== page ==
Our tour wraps, I return to my suite. I get cozy in my big king bed, snag a rare afternoon nap, and still have time for a stroll through the park and the shops at Time Warner Center just barely over a block away, and then it’s time for cocktails and drinks at South Gate. The hotel also offers MP3 Central Park Walking Tours of the art and architecture in the park; you just download them and go. Bike rentals, car service, recommendations of shopping or sights to see… Obviously, they’ve got it covered.
The evening begins with cocktails at long tall communal bar table in the regally lit, lively yet not deafening bar area of the restaurant. I try a Strawberry Fields Caipirinha (a nod to what would have been John Lennon’s 70th birthday this year), while my colleague Justin downed a tasty Dark & Orangey (similar to a Dark & Stormy but fruitier). All were fantastically crafted, delicious, and flavorfully fabulous.
We spend a few minutes perusing South Gates’ clever and fun-to-play-with iPad wine list (They nailed this first. Well done, guys.), a fun techie toy that’s somehow glamorous, playful, savvy, and informative all at once. Of course, when we sit down to dinner, we just let handsome sommelier Olivier Dufeu guide us.
The star chef presiding over the kitchen at South Gate is Kerry Heffernan, who has credits such as Restaurant Bouley and Eleven Madison Park under his belt. The menu at South Gate changes offers seasonally-inspired Modern American fare, and Heffernan partners with local organic farms, fishermen and shellfish harvesters to keep it fresh daily. Our menu was a bright and fantastic litany of tastes, starting with hamachi served with apples, apple cider, lovage, tarragon, and a fine celeryroot remoulade. Then came a uniquely savory but light and creamy lobster flan with grilled shrimp, followed by amazing short ribs, which weren’t large but packed a rich flavor—flanked by “allspiced” squash, “mustardy” mustard greens and côte de boeuf. It all ended with a chocolate pot de crème and almond nougat glace double whammy.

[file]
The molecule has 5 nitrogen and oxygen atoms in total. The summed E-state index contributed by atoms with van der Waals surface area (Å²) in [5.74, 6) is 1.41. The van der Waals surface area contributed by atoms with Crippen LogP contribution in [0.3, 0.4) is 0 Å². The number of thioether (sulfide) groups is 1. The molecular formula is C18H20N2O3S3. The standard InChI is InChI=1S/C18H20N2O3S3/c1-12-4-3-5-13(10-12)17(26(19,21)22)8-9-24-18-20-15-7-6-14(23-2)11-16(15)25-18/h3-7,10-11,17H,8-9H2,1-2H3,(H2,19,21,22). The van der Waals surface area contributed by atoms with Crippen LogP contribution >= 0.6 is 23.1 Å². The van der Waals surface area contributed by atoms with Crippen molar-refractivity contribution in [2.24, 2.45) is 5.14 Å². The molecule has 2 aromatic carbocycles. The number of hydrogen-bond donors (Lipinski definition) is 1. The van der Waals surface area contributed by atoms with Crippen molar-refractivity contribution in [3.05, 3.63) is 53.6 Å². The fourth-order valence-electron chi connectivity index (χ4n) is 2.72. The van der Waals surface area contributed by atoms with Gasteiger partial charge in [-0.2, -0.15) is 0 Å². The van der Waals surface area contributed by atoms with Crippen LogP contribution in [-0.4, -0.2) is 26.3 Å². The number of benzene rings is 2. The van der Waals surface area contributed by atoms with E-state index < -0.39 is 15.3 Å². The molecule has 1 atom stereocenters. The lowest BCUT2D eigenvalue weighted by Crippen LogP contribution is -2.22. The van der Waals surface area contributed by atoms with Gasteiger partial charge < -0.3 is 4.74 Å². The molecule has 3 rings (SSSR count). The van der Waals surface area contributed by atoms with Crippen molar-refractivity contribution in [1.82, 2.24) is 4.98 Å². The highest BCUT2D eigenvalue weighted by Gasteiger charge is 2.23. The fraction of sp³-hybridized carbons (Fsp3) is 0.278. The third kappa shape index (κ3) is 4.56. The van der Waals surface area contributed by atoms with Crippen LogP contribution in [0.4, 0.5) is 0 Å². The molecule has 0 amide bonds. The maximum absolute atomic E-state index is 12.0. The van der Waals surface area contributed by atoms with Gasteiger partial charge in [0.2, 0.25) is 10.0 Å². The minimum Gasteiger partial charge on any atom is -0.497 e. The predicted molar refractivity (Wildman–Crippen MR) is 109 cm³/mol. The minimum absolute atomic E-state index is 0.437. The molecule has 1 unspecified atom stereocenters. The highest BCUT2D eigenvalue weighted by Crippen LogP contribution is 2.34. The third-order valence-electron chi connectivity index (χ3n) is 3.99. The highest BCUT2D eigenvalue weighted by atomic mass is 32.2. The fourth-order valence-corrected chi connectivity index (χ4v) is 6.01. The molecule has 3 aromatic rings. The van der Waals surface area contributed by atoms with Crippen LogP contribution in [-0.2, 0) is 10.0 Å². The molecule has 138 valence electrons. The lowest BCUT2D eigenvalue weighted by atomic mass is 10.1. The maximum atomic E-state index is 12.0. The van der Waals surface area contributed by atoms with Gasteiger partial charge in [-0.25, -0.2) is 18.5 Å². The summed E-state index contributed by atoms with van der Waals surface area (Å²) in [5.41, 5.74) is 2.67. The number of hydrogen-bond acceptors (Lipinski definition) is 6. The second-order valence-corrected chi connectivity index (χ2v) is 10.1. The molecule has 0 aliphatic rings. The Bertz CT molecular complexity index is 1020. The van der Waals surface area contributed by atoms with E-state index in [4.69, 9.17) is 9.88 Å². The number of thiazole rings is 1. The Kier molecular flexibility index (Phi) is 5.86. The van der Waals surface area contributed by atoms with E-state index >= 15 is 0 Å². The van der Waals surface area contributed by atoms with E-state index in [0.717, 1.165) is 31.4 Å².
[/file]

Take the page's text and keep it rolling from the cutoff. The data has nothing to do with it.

And really, the room was a swank mix of well-appointed guests, New Yorkers splashing out, good-looking thirtysomethings joining for drinks and bar bites, all complemented by the warmth and stylish vibe of the sexy upscale atmosphere. Maybe it was the perfect selection of wines tainting my view, but as the courses progressed, I was having one of the best dining experiences I’ve had in New York in the past year.